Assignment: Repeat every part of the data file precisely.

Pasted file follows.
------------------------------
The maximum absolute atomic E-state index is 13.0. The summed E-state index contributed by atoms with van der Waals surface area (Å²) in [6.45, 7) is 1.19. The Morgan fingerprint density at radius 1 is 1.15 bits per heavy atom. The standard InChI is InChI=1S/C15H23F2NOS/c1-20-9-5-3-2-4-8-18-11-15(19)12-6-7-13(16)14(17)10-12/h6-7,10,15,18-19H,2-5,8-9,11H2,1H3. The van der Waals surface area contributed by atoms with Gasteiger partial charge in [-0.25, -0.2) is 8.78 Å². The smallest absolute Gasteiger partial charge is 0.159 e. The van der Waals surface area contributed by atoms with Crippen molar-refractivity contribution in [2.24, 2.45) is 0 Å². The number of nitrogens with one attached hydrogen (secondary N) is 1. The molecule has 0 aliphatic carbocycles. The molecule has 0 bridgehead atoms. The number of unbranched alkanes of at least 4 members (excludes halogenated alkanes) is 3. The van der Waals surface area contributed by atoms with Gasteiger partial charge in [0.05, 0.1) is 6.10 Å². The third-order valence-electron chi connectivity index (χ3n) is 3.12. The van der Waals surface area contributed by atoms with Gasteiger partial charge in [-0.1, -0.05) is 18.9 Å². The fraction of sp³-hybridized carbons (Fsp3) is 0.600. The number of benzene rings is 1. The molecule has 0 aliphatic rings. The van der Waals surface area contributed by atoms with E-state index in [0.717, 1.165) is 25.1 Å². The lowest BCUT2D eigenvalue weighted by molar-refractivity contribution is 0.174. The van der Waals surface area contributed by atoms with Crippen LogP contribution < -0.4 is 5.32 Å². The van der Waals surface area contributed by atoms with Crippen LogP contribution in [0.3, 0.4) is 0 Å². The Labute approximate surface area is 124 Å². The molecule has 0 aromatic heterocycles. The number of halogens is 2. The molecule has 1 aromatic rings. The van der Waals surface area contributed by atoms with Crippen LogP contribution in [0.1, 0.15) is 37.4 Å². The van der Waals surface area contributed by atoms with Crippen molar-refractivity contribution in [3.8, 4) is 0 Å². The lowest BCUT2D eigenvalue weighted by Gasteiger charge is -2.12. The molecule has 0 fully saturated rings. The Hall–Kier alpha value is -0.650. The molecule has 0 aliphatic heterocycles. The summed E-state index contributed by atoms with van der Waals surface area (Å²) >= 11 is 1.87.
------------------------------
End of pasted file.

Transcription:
The maximum absolute atomic E-state index is 13.0. The summed E-state index contributed by atoms with van der Waals surface area (Å²) in [6.45, 7) is 1.19. The Morgan fingerprint density at radius 1 is 1.15 bits per heavy atom. The standard InChI is InChI=1S/C15H23F2NOS/c1-20-9-5-3-2-4-8-18-11-15(19)12-6-7-13(16)14(17)10-12/h6-7,10,15,18-19H,2-5,8-9,11H2,1H3. The van der Waals surface area contributed by atoms with Gasteiger partial charge in [-0.25, -0.2) is 8.78 Å². The smallest absolute Gasteiger partial charge is 0.159 e. The van der Waals surface area contributed by atoms with Crippen molar-refractivity contribution in [2.24, 2.45) is 0 Å². The number of nitrogens with one attached hydrogen (secondary N) is 1. The molecule has 0 aliphatic carbocycles. The molecule has 0 bridgehead atoms. The number of unbranched alkanes of at least 4 members (excludes halogenated alkanes) is 3. The van der Waals surface area contributed by atoms with Gasteiger partial charge in [0.05, 0.1) is 6.10 Å². The third-order valence-electron chi connectivity index (χ3n) is 3.12. The van der Waals surface area contributed by atoms with Gasteiger partial charge in [-0.1, -0.05) is 18.9 Å². The fraction of sp³-hybridized carbons (Fsp3) is 0.600. The number of benzene rings is 1. The molecule has 0 aliphatic rings. The van der Waals surface area contributed by atoms with E-state index in [0.717, 1.165) is 25.1 Å². The lowest BCUT2D eigenvalue weighted by molar-refractivity contribution is 0.174. The van der Waals surface area contributed by atoms with Crippen LogP contribution < -0.4 is 5.32 Å². The van der Waals surface area contributed by atoms with Crippen LogP contribution in [0.3, 0.4) is 0 Å². The Labute approximate surface area is 124 Å². The molecule has 0 aromatic heterocycles. The number of halogens is 2. The molecule has 1 aromatic rings. The van der Waals surface area contributed by atoms with Crippen LogP contribution in [0.1, 0.15) is 37.4 Å². The van der Waals surface area contributed by atoms with Crippen molar-refractivity contribution in [3.8, 4) is 0 Å². The lowest BCUT2D eigenvalue weighted by Gasteiger charge is -2.12. The molecule has 0 fully saturated rings. The Hall–Kier alpha value is -0.650. The molecule has 0 aliphatic heterocycles. The summed E-state index contributed by atoms with van der Waals surface area (Å²) >= 11 is 1.87.